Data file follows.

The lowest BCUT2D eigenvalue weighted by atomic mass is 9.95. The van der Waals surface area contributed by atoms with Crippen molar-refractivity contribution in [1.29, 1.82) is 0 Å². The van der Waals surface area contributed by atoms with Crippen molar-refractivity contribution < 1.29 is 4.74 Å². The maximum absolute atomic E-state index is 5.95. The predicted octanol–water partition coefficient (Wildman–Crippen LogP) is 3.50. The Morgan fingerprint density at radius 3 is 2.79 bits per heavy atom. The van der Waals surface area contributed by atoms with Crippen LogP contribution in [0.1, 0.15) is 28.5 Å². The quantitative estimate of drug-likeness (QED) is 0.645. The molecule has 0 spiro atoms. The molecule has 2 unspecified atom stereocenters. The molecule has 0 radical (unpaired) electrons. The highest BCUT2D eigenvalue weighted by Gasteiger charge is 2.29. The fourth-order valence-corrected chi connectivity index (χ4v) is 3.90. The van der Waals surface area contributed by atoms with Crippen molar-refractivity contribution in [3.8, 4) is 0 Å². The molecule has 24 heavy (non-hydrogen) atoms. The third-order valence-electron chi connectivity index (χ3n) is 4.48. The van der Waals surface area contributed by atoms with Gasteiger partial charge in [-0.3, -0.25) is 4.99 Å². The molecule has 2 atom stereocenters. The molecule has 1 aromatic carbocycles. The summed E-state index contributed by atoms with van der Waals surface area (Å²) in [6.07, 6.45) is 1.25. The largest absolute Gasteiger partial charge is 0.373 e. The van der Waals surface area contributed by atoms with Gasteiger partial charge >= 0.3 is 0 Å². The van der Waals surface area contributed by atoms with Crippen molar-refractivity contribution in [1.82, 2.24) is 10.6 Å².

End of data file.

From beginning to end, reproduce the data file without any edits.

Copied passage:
The lowest BCUT2D eigenvalue weighted by atomic mass is 9.95. The van der Waals surface area contributed by atoms with Crippen molar-refractivity contribution in [1.29, 1.82) is 0 Å². The van der Waals surface area contributed by atoms with Crippen molar-refractivity contribution < 1.29 is 4.74 Å². The maximum absolute atomic E-state index is 5.95. The predicted octanol–water partition coefficient (Wildman–Crippen LogP) is 3.50. The Morgan fingerprint density at radius 3 is 2.79 bits per heavy atom. The van der Waals surface area contributed by atoms with Crippen LogP contribution in [0.1, 0.15) is 28.5 Å². The quantitative estimate of drug-likeness (QED) is 0.645. The molecule has 0 spiro atoms. The molecule has 2 unspecified atom stereocenters. The molecule has 0 radical (unpaired) electrons. The highest BCUT2D eigenvalue weighted by Gasteiger charge is 2.29. The fourth-order valence-corrected chi connectivity index (χ4v) is 3.90. The van der Waals surface area contributed by atoms with Crippen molar-refractivity contribution in [3.8, 4) is 0 Å². The molecule has 24 heavy (non-hydrogen) atoms. The third-order valence-electron chi connectivity index (χ3n) is 4.48. The van der Waals surface area contributed by atoms with Gasteiger partial charge in [-0.3, -0.25) is 4.99 Å². The molecule has 2 atom stereocenters. The molecule has 1 aromatic carbocycles. The summed E-state index contributed by atoms with van der Waals surface area (Å²) in [6.07, 6.45) is 1.25. The largest absolute Gasteiger partial charge is 0.373 e. The van der Waals surface area contributed by atoms with Gasteiger partial charge >= 0.3 is 0 Å². The van der Waals surface area contributed by atoms with Crippen molar-refractivity contribution in [1.82, 2.24) is 10.6 Å².